Nominees:   20172016201520142013201220112010200920082007200620052004200320022001

2015 Nominee
Voted 8 out of 20

Kid Soldier

By Jennifer Maruno. Published in 2013 by Dundurn

Fatherless and penniless, fifteen-year-old Richard Fuller wants a bike, so Mr. Black, the baker hires him to help with deliveries. Mr. Black entertains him with army stories and teaches him Morse code. He invites Richard to attend the opening ceremonies of the local 1939 military camp. Infatuated with army life, Richard takes part in Army training camp under an assumed name. When war looms, he makes the most impulsive decision in his life and enlists.

He travels to England, witnesses the terror of the Battle of Britain, the horrible death of a German pilot, is caught in the London Blitzkrieg, and is wounded himself. When his true age is discovered, Richard faces a possible court-martial.

Will Richard’s desire for adventure lead to disaster so early in his life?

Read Canadian Materials Review

2 thoughts on “Kid Soldier

  1. Alice Jamieson Girls' Academy

    This book is intended for students older than grade 4 and 5. We found it hard to get into and didn’t understand a lot of what was going on.

  2. Hillhurst School

    RMBA#3- “Kid Soldier” By Jennifer Maruno
    “Kid soldier” is an insightful, two hundred and eight page book that shares the story of a fifteen year old boy named Richard, yearning to join the army after stories shared by relatives and friends. After getting invited to the opening ceremonies of the 1939 military camp, Richard is engulfed in the thrill of the experiences and undergoes training camp under an assumed name. After finishing the training camp, Richard is caught in the situation of joining the army or not, eventually joining and making the most impulsive decision in his life. After traveling to London to fight in the battle of Britain, Richard witnesses the terror of a bombing raid, injuring himself badly. Waking up from his injury, Richard finds himself in a hospital bed, where he finds out that one of his comrades was dead. Badly injured and bruised Richard is discharged, only to find that he was too young to fight in the war now facing a court case.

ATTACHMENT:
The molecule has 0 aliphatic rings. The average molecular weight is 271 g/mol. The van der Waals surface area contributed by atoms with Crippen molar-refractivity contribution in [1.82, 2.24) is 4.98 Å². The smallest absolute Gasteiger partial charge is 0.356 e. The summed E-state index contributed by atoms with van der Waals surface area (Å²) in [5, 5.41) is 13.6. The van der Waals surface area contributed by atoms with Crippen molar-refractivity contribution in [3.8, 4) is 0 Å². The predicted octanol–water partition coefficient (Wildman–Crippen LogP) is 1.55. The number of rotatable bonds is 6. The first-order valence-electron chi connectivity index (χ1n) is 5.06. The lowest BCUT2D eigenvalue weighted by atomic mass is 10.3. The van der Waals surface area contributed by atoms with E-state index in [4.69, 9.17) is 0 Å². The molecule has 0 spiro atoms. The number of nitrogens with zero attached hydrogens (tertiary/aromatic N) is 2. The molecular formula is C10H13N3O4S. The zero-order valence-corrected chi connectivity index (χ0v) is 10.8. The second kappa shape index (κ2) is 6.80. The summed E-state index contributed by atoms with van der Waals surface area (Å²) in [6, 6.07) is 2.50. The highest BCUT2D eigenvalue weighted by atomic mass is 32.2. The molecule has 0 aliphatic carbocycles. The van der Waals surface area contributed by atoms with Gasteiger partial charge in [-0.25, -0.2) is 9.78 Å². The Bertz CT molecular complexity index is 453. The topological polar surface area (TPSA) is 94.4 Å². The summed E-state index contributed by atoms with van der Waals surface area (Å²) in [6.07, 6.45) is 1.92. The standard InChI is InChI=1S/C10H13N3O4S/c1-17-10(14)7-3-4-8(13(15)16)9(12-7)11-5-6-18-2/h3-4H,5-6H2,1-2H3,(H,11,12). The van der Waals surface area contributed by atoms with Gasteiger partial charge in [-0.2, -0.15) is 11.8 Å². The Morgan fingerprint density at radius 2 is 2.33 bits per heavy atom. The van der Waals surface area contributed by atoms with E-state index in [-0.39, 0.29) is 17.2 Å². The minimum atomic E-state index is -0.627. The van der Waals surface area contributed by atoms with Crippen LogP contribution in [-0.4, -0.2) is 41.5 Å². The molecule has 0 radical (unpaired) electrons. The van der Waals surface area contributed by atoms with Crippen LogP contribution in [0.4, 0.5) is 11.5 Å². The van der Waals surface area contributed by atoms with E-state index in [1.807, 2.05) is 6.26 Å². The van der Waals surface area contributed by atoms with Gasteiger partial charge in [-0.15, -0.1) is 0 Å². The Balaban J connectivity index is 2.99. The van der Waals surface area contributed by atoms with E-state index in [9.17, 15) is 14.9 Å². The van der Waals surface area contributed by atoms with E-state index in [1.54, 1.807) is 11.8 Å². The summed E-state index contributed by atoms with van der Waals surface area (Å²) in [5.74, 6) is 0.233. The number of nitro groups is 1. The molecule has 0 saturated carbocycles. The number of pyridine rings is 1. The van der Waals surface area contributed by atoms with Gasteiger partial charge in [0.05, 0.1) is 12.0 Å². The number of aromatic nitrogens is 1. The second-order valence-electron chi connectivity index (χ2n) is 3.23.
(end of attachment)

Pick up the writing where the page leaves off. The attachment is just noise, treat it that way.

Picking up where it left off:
In my opinion I really enjoyed how Jennifer Maruno presented the scenes, rather than just telling her readers what to think, helping in the enjoyment of the reader as well as helping in pulling her readers in. An example of this was when Richard was in his training camp. Jennifer Maruno really showed the thoughts that Richard had when he was training as well as giving great detail for each scenario, in my opinion making it the best book out of the bunch. By pulling in her readers, I find that it made me want to keep reading and not put the book down till I was done, allowing the introduction of the character and plot to fold out. From my perspective I find that the start of books are always boring, making me want to stop reading immediately because of how they have no action. Although I can say that “kid soldier’s” start was kind of boring, from it’s un significant people to it’s over detailed start I think it makes it up with its detail and precision on each chapter. An example of this was when Jennifer Maruno presented the scenes of introducing Richard, introducing him with his personality and likes/dislikes. Through doing that it allowed the story to have a better flow to it due to the fact that you understand all the characters and know their certain personalities.
    In conclusion I think that Jennifer Maruno is a great author that deserves the Rocky Mountain Book Award title, because of her astounding detail as well as her amazing skill to show the story rather than tell it. I would recommend this book to anyone in the world just because of how it gives you a perspective of the war as well as helping in your understanding of the motives and consequences of joining the army. Another reason why I think that “kid soldier” is an outstanding book is because of how Jennifer Maruno created a well-organized setting, expressing it with precise detail but not too much to bore the reader.



Review This Book